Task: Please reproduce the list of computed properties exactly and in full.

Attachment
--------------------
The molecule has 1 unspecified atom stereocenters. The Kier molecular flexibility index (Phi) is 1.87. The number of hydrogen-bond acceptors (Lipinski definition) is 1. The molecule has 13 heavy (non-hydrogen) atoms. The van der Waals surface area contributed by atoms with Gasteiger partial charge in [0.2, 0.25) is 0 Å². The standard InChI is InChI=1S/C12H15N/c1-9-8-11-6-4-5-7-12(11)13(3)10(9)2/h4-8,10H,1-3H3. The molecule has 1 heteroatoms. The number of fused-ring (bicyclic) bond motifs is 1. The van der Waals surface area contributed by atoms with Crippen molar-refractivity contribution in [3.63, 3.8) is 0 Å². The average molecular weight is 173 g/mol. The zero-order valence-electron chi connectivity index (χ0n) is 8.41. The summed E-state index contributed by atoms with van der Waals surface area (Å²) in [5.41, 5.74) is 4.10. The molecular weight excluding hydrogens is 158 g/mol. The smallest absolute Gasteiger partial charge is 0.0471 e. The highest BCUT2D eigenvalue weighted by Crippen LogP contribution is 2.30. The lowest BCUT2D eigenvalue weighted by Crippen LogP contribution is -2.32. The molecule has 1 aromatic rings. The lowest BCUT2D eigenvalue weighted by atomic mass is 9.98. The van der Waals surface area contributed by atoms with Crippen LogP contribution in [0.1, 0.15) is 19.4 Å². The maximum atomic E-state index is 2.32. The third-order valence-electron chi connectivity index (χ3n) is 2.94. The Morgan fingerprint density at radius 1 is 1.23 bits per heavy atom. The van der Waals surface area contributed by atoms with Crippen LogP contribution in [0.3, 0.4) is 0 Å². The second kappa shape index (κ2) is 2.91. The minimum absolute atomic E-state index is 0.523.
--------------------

The molecule has 1 unspecified atom stereocenters. The Kier molecular flexibility index (Phi) is 1.87. The number of hydrogen-bond acceptors (Lipinski definition) is 1. The molecule has 13 heavy (non-hydrogen) atoms. The van der Waals surface area contributed by atoms with Gasteiger partial charge in [0.2, 0.25) is 0 Å². The standard InChI is InChI=1S/C12H15N/c1-9-8-11-6-4-5-7-12(11)13(3)10(9)2/h4-8,10H,1-3H3. The molecule has 1 heteroatoms. The number of fused-ring (bicyclic) bond motifs is 1. The van der Waals surface area contributed by atoms with Crippen molar-refractivity contribution in [3.63, 3.8) is 0 Å². The average molecular weight is 173 g/mol. The zero-order valence-electron chi connectivity index (χ0n) is 8.41. The summed E-state index contributed by atoms with van der Waals surface area (Å²) in [5.41, 5.74) is 4.10. The molecular weight excluding hydrogens is 158 g/mol. The smallest absolute Gasteiger partial charge is 0.0471 e. The highest BCUT2D eigenvalue weighted by Crippen LogP contribution is 2.30. The lowest BCUT2D eigenvalue weighted by Crippen LogP contribution is -2.32. The molecule has 1 aromatic rings. The lowest BCUT2D eigenvalue weighted by atomic mass is 9.98. The van der Waals surface area contributed by atoms with Crippen LogP contribution in [0.1, 0.15) is 19.4 Å². The maximum atomic E-state index is 2.32. The third-order valence-electron chi connectivity index (χ3n) is 2.94. The Morgan fingerprint density at radius 1 is 1.23 bits per heavy atom. The van der Waals surface area contributed by atoms with Crippen LogP contribution in [0.3, 0.4) is 0 Å². The second kappa shape index (κ2) is 2.91. The minimum absolute atomic E-state index is 0.523.